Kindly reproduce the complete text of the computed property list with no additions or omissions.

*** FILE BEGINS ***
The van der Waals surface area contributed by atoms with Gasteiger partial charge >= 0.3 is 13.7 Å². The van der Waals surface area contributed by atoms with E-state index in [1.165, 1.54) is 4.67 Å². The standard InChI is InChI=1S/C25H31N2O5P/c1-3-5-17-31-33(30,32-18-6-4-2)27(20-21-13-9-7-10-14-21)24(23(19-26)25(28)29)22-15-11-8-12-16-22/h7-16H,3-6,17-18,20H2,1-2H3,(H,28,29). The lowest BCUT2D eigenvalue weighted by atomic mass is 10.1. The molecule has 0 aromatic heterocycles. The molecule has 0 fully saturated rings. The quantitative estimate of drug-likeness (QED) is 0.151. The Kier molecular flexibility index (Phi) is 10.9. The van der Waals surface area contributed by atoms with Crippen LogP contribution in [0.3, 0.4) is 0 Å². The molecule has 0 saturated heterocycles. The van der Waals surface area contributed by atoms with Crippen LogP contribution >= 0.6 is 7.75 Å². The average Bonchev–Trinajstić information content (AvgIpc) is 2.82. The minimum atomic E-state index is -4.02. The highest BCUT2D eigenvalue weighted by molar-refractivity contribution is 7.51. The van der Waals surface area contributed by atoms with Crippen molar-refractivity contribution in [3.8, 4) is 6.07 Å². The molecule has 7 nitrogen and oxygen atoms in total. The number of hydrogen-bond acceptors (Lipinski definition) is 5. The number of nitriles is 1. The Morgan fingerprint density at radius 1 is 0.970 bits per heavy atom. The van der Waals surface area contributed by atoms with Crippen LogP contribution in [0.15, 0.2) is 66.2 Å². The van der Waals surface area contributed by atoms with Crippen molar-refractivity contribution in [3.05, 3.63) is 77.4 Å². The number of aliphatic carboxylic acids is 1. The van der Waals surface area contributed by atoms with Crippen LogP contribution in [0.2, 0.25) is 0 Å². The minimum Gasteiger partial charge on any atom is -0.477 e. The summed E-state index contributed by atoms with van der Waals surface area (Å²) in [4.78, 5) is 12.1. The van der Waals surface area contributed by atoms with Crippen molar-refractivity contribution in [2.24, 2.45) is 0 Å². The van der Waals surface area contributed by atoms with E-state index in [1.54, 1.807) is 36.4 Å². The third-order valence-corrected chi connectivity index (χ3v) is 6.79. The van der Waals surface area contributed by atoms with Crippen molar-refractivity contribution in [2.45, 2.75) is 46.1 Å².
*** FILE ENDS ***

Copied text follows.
The van der Waals surface area contributed by atoms with Gasteiger partial charge >= 0.3 is 13.7 Å². The van der Waals surface area contributed by atoms with E-state index in [1.165, 1.54) is 4.67 Å². The standard InChI is InChI=1S/C25H31N2O5P/c1-3-5-17-31-33(30,32-18-6-4-2)27(20-21-13-9-7-10-14-21)24(23(19-26)25(28)29)22-15-11-8-12-16-22/h7-16H,3-6,17-18,20H2,1-2H3,(H,28,29). The lowest BCUT2D eigenvalue weighted by atomic mass is 10.1. The molecule has 0 aromatic heterocycles. The molecule has 0 fully saturated rings. The quantitative estimate of drug-likeness (QED) is 0.151. The Kier molecular flexibility index (Phi) is 10.9. The van der Waals surface area contributed by atoms with Crippen LogP contribution in [0.3, 0.4) is 0 Å². The molecule has 0 saturated heterocycles. The van der Waals surface area contributed by atoms with Crippen LogP contribution >= 0.6 is 7.75 Å². The average Bonchev–Trinajstić information content (AvgIpc) is 2.82. The minimum atomic E-state index is -4.02. The highest BCUT2D eigenvalue weighted by molar-refractivity contribution is 7.51. The van der Waals surface area contributed by atoms with Crippen molar-refractivity contribution in [3.8, 4) is 6.07 Å². The molecule has 7 nitrogen and oxygen atoms in total. The number of hydrogen-bond acceptors (Lipinski definition) is 5. The number of nitriles is 1. The Morgan fingerprint density at radius 1 is 0.970 bits per heavy atom. The van der Waals surface area contributed by atoms with Crippen LogP contribution in [0.15, 0.2) is 66.2 Å². The van der Waals surface area contributed by atoms with Crippen molar-refractivity contribution in [3.05, 3.63) is 77.4 Å². The number of aliphatic carboxylic acids is 1. The van der Waals surface area contributed by atoms with Crippen LogP contribution in [0.2, 0.25) is 0 Å². The minimum Gasteiger partial charge on any atom is -0.477 e. The summed E-state index contributed by atoms with van der Waals surface area (Å²) in [4.78, 5) is 12.1. The van der Waals surface area contributed by atoms with Crippen molar-refractivity contribution in [2.24, 2.45) is 0 Å². The van der Waals surface area contributed by atoms with E-state index in [1.54, 1.807) is 36.4 Å². The third-order valence-corrected chi connectivity index (χ3v) is 6.79. The van der Waals surface area contributed by atoms with Crippen molar-refractivity contribution in [2.45, 2.75) is 46.1 Å².